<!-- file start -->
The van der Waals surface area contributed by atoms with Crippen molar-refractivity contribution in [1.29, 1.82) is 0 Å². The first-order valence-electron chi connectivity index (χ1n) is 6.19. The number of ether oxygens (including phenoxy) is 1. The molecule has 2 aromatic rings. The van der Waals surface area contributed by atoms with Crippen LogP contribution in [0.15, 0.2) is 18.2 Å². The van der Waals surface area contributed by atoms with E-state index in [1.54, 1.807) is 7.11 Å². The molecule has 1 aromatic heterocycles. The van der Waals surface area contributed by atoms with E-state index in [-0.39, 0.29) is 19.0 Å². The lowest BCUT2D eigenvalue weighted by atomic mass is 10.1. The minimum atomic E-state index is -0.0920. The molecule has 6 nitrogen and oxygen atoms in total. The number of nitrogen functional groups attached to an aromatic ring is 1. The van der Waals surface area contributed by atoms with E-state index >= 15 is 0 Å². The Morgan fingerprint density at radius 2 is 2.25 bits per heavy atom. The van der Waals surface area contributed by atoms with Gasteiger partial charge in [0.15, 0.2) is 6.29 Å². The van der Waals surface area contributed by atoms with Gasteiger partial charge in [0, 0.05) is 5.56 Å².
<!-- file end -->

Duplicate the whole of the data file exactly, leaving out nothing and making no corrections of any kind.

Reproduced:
The van der Waals surface area contributed by atoms with Crippen molar-refractivity contribution in [1.29, 1.82) is 0 Å². The first-order valence-electron chi connectivity index (χ1n) is 6.19. The number of ether oxygens (including phenoxy) is 1. The molecule has 2 aromatic rings. The van der Waals surface area contributed by atoms with Crippen LogP contribution in [0.15, 0.2) is 18.2 Å². The van der Waals surface area contributed by atoms with E-state index in [1.54, 1.807) is 7.11 Å². The molecule has 1 aromatic heterocycles. The van der Waals surface area contributed by atoms with E-state index in [-0.39, 0.29) is 19.0 Å². The lowest BCUT2D eigenvalue weighted by atomic mass is 10.1. The minimum atomic E-state index is -0.0920. The molecule has 6 nitrogen and oxygen atoms in total. The number of nitrogen functional groups attached to an aromatic ring is 1. The van der Waals surface area contributed by atoms with E-state index >= 15 is 0 Å². The Morgan fingerprint density at radius 2 is 2.25 bits per heavy atom. The van der Waals surface area contributed by atoms with Gasteiger partial charge in [0.15, 0.2) is 6.29 Å². The van der Waals surface area contributed by atoms with Gasteiger partial charge in [0, 0.05) is 5.56 Å².